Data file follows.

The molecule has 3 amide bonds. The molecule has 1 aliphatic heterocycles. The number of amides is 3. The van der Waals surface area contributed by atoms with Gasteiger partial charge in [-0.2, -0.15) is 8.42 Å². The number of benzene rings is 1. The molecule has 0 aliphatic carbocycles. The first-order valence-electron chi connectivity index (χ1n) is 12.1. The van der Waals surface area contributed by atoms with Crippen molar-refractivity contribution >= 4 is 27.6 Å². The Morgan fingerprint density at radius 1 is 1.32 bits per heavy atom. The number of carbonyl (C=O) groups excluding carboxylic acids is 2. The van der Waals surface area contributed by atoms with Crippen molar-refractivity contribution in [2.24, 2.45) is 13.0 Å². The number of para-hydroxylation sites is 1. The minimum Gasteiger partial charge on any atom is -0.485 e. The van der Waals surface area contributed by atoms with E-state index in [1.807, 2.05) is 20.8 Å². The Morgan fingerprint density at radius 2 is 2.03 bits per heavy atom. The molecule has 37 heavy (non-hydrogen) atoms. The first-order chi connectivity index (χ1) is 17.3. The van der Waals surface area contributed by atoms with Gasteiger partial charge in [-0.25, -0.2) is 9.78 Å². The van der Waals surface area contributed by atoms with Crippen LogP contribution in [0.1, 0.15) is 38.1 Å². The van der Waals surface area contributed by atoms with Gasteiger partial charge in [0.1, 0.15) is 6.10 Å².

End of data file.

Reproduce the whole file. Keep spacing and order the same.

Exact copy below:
The molecule has 3 amide bonds. The molecule has 1 aliphatic heterocycles. The number of amides is 3. The van der Waals surface area contributed by atoms with Gasteiger partial charge in [-0.2, -0.15) is 8.42 Å². The number of benzene rings is 1. The molecule has 0 aliphatic carbocycles. The first-order valence-electron chi connectivity index (χ1n) is 12.1. The van der Waals surface area contributed by atoms with Crippen molar-refractivity contribution >= 4 is 27.6 Å². The Morgan fingerprint density at radius 1 is 1.32 bits per heavy atom. The number of carbonyl (C=O) groups excluding carboxylic acids is 2. The van der Waals surface area contributed by atoms with Crippen molar-refractivity contribution in [2.24, 2.45) is 13.0 Å². The number of para-hydroxylation sites is 1. The minimum Gasteiger partial charge on any atom is -0.485 e. The van der Waals surface area contributed by atoms with E-state index in [1.807, 2.05) is 20.8 Å². The Morgan fingerprint density at radius 2 is 2.03 bits per heavy atom. The molecule has 37 heavy (non-hydrogen) atoms. The first-order chi connectivity index (χ1) is 17.3. The van der Waals surface area contributed by atoms with Gasteiger partial charge in [-0.25, -0.2) is 9.78 Å². The van der Waals surface area contributed by atoms with Crippen LogP contribution in [0.1, 0.15) is 38.1 Å². The van der Waals surface area contributed by atoms with Gasteiger partial charge in [0.1, 0.15) is 6.10 Å².